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The St. Augustine Wildlife reserve was established in order to care for abandoned or abused exotic animals. They are not open to the public, however they do offer tours on Mondays, Wednesdays, and Saturdays at 2 P.M. by appointment only. Tours can be booked online and are about two hours long. All tours are guided by an experienced wildlife professional and are $30 per person. It is probably the closest any visitor will get to some of these animals. The reserve’s mission is to be a haven for forgotten exotic animals and to date has saved hundreds. There are 50 large mammals at the reserve currently, including lions, tigers, and wolves. Thirty smaller mammals, exotic squirrels, white-tailed deer, and various other barn animals are also housed here.Continue to 13 of 14 below.
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Located in St. Augustine’s historic district, the distillery is housed in an old ice plant that has been completely restored and now helps create some of the most unique vodka, rum, gin, and whiskey around. Free tours of the distillery are available and include a free tasting of some of the batch spirits. Tours are every 30 minutes, and no reservations are necessary, but they are on a first-come first-serve basis. The distillery is open Monday thru Friday from 10 a.m. to 6 p.m. A self-guided museum and retail store are also open daily.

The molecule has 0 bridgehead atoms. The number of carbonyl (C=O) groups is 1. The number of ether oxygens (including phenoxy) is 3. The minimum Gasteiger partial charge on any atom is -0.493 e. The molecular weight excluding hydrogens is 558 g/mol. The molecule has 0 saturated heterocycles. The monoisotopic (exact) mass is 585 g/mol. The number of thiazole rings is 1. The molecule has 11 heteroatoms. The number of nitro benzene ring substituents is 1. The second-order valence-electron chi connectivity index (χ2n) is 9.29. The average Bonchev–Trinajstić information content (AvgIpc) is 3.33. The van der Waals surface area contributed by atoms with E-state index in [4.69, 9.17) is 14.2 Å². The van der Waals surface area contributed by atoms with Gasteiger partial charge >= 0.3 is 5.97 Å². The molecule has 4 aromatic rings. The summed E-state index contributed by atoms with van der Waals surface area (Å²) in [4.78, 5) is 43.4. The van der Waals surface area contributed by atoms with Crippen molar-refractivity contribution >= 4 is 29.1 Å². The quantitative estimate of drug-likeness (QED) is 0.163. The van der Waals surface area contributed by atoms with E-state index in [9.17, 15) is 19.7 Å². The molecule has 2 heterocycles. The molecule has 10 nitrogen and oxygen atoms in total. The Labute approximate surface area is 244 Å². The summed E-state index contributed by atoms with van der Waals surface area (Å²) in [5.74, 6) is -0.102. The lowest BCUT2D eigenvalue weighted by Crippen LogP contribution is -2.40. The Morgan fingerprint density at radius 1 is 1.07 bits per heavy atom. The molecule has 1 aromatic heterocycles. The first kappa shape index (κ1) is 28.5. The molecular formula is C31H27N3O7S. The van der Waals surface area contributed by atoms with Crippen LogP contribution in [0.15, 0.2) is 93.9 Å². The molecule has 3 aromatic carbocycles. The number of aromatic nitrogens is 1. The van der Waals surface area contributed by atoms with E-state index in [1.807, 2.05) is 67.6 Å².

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Explore the freaky and crazy at the St. Augustine Ripley’s Believe it or Not museum. The Odditorium houses some of the weirdest exhibits around, including a shrunken head, a motorcycle made of bones, and a scale model of The International Space Station made out of matchsticks. This is a great place to spend an afternoon and will entertain everyone in your group, no matter the age. Ripley’s also offers ghost tours around the city and trolley tours with over 20 historic stops along the ways. The museum is open daily from 9 a.m. to 8 p.m.